In this work, we describe the discovery and characterization of a distinct branch of the conantokin family that is biochemically divergent from other conantokins. Conantokins-E and -P both have a large disulfide loop, with two γ-carboxyglutamate residues within the loop, a feature not found in any previously characterized member of the family. The two peptides, which are highly similar in amino acid sequence, are likely to exhibit similar biological activity. This novel group of conantokins is phylogenetically delineated; the two closely-related but distinctive species of fish hunting Conus that are the source of the peptides are divergent from the other fish hunting cone snail species (see ) from which conantokins have previously been characterized.
It had previously been shown for other Conus
peptide families that distinctive peptide toxins are present in C. purpurascens
and C. ermineus
. In the A superfamily, both Conus purpurascens
and Conus erminius
express the αA-conontoxins, a novel group of nicotinic antagonists (Hopkins et al., 1995
; Jacobsen et al., 1997
). The peptides in Conus purpurascens
and C. ermineus
venoms (e.g. αA-PIVA and αA-EIVA) although divergent in sequence, are more structurally similar to each other than to any other peptides in the large, well-characterized A-superfamily (Santos et al., 2004
), which is distributed across the entire genus. The work presented here shows that the conantokin family peptides from these Conus
species, predicted by the analysis of cDNA clones, are similarly distinctive when compared to other conantokins (see ).
We establish that despite the divergence in biochemical properties, conantokin-P is a bona fide conantokin; we have clearly demonstrated that like other conantokins, it is an antagonist of the NMDA receptor (although it more strongly discriminates against the NR2C and NR2D subtypes than do the other conantokins tested).
The presence of conantokins targeting NMDA receptors in three different clades of fish hunting cone snails was unexpected. It is easy to rationalize why venom components such as the α-conotoxins that inhibit the major postsynaptic receptor at the neuromuscular junction (McIntosh et al., 1994
; McIntosh et al., 1999
; Olivera, 1997
), ω- conotoxins that inhibit presynaptic calcium channels (Hillyard et al., 1992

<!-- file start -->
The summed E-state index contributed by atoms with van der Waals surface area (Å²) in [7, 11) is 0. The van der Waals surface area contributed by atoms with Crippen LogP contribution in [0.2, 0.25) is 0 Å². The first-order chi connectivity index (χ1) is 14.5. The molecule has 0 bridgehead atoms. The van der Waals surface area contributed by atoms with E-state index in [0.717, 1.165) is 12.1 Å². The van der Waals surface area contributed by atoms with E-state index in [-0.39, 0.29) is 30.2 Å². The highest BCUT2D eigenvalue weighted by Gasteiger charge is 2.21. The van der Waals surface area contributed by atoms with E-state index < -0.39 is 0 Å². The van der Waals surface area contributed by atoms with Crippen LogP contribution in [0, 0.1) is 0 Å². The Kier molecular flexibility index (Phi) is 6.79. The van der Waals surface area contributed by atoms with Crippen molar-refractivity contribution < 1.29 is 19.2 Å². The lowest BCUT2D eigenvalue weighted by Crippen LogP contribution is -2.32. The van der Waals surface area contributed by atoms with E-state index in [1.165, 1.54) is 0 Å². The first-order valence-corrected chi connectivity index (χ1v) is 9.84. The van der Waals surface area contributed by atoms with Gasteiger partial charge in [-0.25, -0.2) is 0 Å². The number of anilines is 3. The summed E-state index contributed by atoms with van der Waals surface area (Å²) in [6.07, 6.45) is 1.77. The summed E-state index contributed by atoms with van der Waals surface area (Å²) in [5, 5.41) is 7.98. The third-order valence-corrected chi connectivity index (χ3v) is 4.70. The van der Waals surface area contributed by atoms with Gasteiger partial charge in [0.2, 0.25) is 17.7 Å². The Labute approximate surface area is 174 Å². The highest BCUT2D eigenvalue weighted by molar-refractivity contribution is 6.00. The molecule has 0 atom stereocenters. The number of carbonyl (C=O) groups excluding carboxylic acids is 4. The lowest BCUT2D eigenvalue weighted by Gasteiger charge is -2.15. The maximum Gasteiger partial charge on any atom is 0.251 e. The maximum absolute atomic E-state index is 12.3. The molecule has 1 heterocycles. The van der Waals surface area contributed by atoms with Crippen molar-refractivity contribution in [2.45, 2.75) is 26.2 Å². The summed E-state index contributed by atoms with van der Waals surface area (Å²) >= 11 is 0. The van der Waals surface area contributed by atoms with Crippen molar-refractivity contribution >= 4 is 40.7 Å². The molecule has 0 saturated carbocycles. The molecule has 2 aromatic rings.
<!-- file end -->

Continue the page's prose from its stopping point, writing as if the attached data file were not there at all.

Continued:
; Terlau et al., 1996
) or μ-conotoxins that target voltage gated sodium channels (Cruz et al., 1985
; Terlau and Olivera, 2004
) responsible for action potentials are generally found in the venoms of Conus
species that prey on fish (Olivera and Cruz, 2001
) — these targets are essential molecular components for neuromuscular transmission in all vertebrates, and their inhibition leads to paralysis. Why peptides that antagonize the NMDA receptor are broadly found among fish hunting cone snails is far less apparent.
In contrast to mammalian systems, where no clear demonstration of functional NMDA receptors outside the central nervous system has been reported, there are peripheral glutamatergic circuits in fish that are presumably the relevant physiological targets of conantokins and other peptides found in Conus venoms that affect glutamate receptors. One possibility is the lateral line circuitry of fish, used for water movement detection. The broad distribution of peptides that target NMDA receptors strongly suggests that one of the adaptations of cone snails that has evolved for effectively capturing fish is to target this, or some other yet undefined glutamatergic circuitry in the peripheral nervous systems of teleost fish.
The acceleration in the rate of disulfide bond formation in Conantokin-P when Ca++
is present is reminiscent of what was observed for the spasmodic peptides from Conus textile
in the P-superfamily (Bulaj et al., 2003
). It was established in that instance that the observed acceleration in disulfide bond formation was due to the presence of two γ-carboxyglutamate residues in the spasmodic peptide from Conus textile
; the homologous peptide from Conus gloriamarus
, nearly identical in sequence but lacking the two Gla residues did not exhibit an accelerated rate of disulfide formation in the presence of Ca++
. The data we present in is consistent with a wider role of γ-carboxyglutamate residues in the oxidative folding of conopeptides.
We note that the likely order of occurrence of these two post-translational modifications is consistent with this suggestion: the γ-glutamyl carboxylase enzyme is present in the Conus
endoplasmic reticulum membrane, (Bandyopadhyay et al., 1998
; Bandyopadhyay et al., 2002
; Stnley et al., 1997
) and would therefore be the first post-translational modification acting on a newly synthesized polypeptide chain destined for secretion; in contrast, the disulfide isomerase is present in the lumen of the endoplasmic reticulum (Bulaj et al., 2003
; Bulaj and Olivera, 2008
; Buczek et al., 2004
). Thus, disulfide bond formation would be preceded by γ-carboxylation. Indeed, the synergistic interaction between the two post-translational events, γ-carboxylation of glutamate residues and the oxidation of Cys residues to form disulfide bonds has been suggested to be an evolutionarily ancient one that has been recapitulated in the Conus
peptide system because of the high density of disulfide bonds in many short conopeptides. How widely distributed the role of γ-carboxyglutamate in folding will prove to be, remains to be investigated.